By Roy Dean Doughty
Written 12/3/07

“Let go,” says the voice, as if to comfort,
But how strange it is that our sleep has been
Truncated by the destruction of the possessive
Me and mine, and we awaken
With a multitude of selves choiring through
The body and even extending far into the skies,
Which have become layerings of turgid pastels —
Smudged coppers, pallid reds, depressed blues,
The conglomerations of a fast-moving storm
Whose swift subtleties intensify the night.
The breath moves outside the body, shaking the whole
House with profound rumblings, as the choir
Tunes itself to the tumblings of the wind.
Certainly, we long for the centering relief
Of a single sleep, but it is too late for that.
The fathers are restless and the corridors of the house
Bulge with ancient violations of the not me
And me, suffering enumerable territory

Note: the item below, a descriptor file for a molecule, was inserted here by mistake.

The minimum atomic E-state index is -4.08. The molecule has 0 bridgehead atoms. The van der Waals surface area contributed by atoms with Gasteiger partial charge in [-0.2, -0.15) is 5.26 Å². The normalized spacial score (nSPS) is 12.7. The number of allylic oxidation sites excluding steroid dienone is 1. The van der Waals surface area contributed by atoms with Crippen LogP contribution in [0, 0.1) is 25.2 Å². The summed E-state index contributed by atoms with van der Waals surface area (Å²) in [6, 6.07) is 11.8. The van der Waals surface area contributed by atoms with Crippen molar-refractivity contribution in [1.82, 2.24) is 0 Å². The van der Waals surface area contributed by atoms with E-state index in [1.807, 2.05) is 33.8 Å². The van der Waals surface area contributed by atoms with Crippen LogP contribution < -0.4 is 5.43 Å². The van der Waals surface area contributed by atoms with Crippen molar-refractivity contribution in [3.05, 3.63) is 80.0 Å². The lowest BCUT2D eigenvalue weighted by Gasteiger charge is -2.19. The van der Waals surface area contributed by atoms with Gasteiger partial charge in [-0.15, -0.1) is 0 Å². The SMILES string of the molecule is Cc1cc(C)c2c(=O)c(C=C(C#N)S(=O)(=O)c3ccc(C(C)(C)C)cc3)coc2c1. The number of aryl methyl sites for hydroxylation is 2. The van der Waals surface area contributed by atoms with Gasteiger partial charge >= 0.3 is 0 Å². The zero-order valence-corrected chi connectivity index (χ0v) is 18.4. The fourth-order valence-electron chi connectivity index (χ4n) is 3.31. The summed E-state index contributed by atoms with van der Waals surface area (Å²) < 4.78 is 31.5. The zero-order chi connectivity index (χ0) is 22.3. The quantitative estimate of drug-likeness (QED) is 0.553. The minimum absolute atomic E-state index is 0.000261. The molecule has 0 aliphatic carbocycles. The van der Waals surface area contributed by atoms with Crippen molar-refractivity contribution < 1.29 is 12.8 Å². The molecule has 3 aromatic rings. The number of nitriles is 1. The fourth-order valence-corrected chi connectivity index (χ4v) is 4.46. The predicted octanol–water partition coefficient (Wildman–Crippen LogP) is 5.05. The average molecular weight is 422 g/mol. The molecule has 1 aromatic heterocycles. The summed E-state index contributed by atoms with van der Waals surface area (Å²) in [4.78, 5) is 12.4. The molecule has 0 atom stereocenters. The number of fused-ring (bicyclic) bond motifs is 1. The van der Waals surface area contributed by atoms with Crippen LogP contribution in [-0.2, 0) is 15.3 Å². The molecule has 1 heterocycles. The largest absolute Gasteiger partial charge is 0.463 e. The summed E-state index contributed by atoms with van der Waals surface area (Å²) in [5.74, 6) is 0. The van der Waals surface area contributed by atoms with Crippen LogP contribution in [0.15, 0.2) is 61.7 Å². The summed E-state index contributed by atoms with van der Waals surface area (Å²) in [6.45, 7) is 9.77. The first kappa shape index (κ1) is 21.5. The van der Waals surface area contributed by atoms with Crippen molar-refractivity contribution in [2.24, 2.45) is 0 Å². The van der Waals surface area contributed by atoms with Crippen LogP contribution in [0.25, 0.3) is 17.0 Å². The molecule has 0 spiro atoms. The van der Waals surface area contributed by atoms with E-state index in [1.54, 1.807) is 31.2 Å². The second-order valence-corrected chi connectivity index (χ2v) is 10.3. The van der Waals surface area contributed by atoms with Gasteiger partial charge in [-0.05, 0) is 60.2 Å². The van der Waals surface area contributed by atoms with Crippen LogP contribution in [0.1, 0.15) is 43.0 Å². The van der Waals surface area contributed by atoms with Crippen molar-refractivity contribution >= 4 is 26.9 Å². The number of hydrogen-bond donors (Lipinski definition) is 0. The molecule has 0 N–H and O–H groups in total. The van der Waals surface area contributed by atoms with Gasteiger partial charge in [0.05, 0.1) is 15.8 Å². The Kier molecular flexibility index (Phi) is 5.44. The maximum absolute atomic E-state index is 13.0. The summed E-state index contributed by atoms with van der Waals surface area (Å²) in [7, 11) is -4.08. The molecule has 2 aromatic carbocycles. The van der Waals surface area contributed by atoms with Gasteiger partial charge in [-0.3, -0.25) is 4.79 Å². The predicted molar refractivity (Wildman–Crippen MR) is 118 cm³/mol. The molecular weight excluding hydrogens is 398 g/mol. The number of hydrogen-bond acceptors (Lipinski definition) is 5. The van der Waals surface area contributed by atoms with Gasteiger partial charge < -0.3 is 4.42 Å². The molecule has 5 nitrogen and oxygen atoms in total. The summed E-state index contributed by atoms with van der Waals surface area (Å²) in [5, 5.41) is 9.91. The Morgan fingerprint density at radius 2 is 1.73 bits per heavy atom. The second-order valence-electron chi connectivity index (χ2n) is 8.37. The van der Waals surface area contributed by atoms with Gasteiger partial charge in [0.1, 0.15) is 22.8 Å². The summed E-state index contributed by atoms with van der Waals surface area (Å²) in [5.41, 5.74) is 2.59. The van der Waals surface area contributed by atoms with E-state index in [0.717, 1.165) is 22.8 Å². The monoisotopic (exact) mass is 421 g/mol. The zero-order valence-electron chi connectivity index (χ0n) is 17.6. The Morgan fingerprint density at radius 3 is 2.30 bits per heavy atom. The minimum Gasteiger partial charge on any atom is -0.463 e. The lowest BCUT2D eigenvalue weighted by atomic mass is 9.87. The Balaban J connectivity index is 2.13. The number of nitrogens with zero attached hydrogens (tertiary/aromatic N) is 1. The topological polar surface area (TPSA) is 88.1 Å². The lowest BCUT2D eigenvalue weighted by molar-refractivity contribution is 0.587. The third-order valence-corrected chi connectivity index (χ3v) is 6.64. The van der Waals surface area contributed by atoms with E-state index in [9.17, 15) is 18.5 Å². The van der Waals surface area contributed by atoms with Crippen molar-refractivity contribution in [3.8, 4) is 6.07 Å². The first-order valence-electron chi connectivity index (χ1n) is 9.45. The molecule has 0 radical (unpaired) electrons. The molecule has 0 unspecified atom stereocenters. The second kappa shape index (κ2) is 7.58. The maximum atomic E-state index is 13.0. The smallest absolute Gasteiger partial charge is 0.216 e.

Disputes, each one of whose terrible wars
End in shuddering reconciliations.
Snippets of foreign tongues collide in the dark,
Each one pleading: “I do not understand.
Forgive me.” These words drag tears from
The decrepit warriors that fall on the roof
As rain. So an ocean mates with an ocean,
As personal rage is subsumed by impersonal grief.
And a surging, which takes possession of the storm,
Swallows all bullets, all bombs, and sings,
At last, in many whisperings,
Of fresh beginnings and of final peace.

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